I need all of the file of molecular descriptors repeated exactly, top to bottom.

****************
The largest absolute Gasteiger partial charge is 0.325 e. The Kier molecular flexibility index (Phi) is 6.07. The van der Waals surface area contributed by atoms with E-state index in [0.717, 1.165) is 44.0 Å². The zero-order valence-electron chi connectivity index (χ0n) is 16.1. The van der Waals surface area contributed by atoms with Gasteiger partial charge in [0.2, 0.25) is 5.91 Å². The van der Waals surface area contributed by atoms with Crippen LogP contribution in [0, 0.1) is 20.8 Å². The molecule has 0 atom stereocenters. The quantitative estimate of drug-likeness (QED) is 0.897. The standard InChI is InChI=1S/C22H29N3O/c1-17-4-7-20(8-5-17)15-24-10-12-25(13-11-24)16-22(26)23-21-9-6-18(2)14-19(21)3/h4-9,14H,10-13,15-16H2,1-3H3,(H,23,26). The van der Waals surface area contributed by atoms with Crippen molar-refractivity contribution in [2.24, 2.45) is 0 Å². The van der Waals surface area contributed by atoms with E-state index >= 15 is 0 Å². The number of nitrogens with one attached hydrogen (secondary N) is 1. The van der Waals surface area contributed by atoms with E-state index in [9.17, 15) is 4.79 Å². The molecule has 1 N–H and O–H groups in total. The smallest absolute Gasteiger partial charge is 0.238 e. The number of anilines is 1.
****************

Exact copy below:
The largest absolute Gasteiger partial charge is 0.325 e. The Kier molecular flexibility index (Phi) is 6.07. The van der Waals surface area contributed by atoms with E-state index in [0.717, 1.165) is 44.0 Å². The zero-order valence-electron chi connectivity index (χ0n) is 16.1. The van der Waals surface area contributed by atoms with Gasteiger partial charge in [0.2, 0.25) is 5.91 Å². The van der Waals surface area contributed by atoms with Crippen LogP contribution in [0, 0.1) is 20.8 Å². The molecule has 0 atom stereocenters. The quantitative estimate of drug-likeness (QED) is 0.897. The standard InChI is InChI=1S/C22H29N3O/c1-17-4-7-20(8-5-17)15-24-10-12-25(13-11-24)16-22(26)23-21-9-6-18(2)14-19(21)3/h4-9,14H,10-13,15-16H2,1-3H3,(H,23,26). The van der Waals surface area contributed by atoms with Crippen molar-refractivity contribution in [2.24, 2.45) is 0 Å². The van der Waals surface area contributed by atoms with E-state index >= 15 is 0 Å². The number of nitrogens with one attached hydrogen (secondary N) is 1. The van der Waals surface area contributed by atoms with E-state index in [9.17, 15) is 4.79 Å². The molecule has 1 N–H and O–H groups in total. The smallest absolute Gasteiger partial charge is 0.238 e. The number of anilines is 1.